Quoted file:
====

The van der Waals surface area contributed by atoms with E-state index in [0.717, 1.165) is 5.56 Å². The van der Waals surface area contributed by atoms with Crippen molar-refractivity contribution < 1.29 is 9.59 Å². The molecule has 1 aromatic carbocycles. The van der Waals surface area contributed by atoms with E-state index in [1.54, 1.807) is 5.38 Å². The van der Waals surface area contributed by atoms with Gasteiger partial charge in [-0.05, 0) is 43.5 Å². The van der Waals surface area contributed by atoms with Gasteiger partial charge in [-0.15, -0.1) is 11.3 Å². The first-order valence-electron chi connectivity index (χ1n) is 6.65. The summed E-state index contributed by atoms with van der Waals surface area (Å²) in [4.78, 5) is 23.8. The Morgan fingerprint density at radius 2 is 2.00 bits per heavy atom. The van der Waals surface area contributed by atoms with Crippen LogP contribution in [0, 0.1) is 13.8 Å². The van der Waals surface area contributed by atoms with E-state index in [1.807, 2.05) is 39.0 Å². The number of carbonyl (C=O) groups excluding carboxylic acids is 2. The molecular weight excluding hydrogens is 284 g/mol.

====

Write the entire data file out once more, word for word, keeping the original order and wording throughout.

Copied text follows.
The van der Waals surface area contributed by atoms with E-state index in [0.717, 1.165) is 5.56 Å². The van der Waals surface area contributed by atoms with Crippen molar-refractivity contribution < 1.29 is 9.59 Å². The molecule has 1 aromatic carbocycles. The van der Waals surface area contributed by atoms with E-state index in [1.54, 1.807) is 5.38 Å². The van der Waals surface area contributed by atoms with Gasteiger partial charge in [-0.05, 0) is 43.5 Å². The van der Waals surface area contributed by atoms with Gasteiger partial charge in [-0.15, -0.1) is 11.3 Å². The first-order valence-electron chi connectivity index (χ1n) is 6.65. The summed E-state index contributed by atoms with van der Waals surface area (Å²) in [4.78, 5) is 23.8. The Morgan fingerprint density at radius 2 is 2.00 bits per heavy atom. The van der Waals surface area contributed by atoms with Crippen LogP contribution in [0, 0.1) is 13.8 Å². The van der Waals surface area contributed by atoms with E-state index in [1.807, 2.05) is 39.0 Å². The number of carbonyl (C=O) groups excluding carboxylic acids is 2. The molecular weight excluding hydrogens is 284 g/mol.